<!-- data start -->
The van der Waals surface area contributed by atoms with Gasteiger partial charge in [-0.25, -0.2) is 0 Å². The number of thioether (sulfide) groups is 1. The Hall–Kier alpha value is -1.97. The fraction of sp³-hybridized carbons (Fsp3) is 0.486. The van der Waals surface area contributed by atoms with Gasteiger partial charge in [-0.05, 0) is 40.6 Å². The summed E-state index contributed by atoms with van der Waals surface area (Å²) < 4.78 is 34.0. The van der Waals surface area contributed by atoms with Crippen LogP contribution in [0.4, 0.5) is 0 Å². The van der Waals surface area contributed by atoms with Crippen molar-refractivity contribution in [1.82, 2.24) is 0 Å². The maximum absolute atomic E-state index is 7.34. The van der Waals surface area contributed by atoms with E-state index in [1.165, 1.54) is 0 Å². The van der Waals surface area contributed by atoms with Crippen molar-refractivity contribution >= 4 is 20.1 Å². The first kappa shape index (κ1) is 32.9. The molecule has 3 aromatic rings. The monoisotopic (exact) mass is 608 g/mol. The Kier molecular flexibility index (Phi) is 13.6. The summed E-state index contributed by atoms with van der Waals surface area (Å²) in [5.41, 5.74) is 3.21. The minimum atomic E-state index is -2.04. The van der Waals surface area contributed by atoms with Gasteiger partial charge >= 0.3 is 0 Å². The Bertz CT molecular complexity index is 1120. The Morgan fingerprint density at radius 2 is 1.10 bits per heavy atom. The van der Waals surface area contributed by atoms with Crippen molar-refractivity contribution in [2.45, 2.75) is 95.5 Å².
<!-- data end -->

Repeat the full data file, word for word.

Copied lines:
The van der Waals surface area contributed by atoms with Gasteiger partial charge in [-0.25, -0.2) is 0 Å². The number of thioether (sulfide) groups is 1. The Hall–Kier alpha value is -1.97. The fraction of sp³-hybridized carbons (Fsp3) is 0.486. The van der Waals surface area contributed by atoms with Gasteiger partial charge in [-0.05, 0) is 40.6 Å². The summed E-state index contributed by atoms with van der Waals surface area (Å²) < 4.78 is 34.0. The van der Waals surface area contributed by atoms with Crippen LogP contribution in [0.4, 0.5) is 0 Å². The van der Waals surface area contributed by atoms with Crippen molar-refractivity contribution in [1.82, 2.24) is 0 Å². The maximum absolute atomic E-state index is 7.34. The van der Waals surface area contributed by atoms with E-state index in [1.165, 1.54) is 0 Å². The van der Waals surface area contributed by atoms with Crippen molar-refractivity contribution >= 4 is 20.1 Å². The first kappa shape index (κ1) is 32.9. The molecule has 3 aromatic rings. The monoisotopic (exact) mass is 608 g/mol. The Kier molecular flexibility index (Phi) is 13.6. The summed E-state index contributed by atoms with van der Waals surface area (Å²) in [5.41, 5.74) is 3.21. The minimum atomic E-state index is -2.04. The van der Waals surface area contributed by atoms with Gasteiger partial charge >= 0.3 is 0 Å². The Bertz CT molecular complexity index is 1120. The Morgan fingerprint density at radius 2 is 1.10 bits per heavy atom. The van der Waals surface area contributed by atoms with Crippen molar-refractivity contribution in [2.45, 2.75) is 95.5 Å².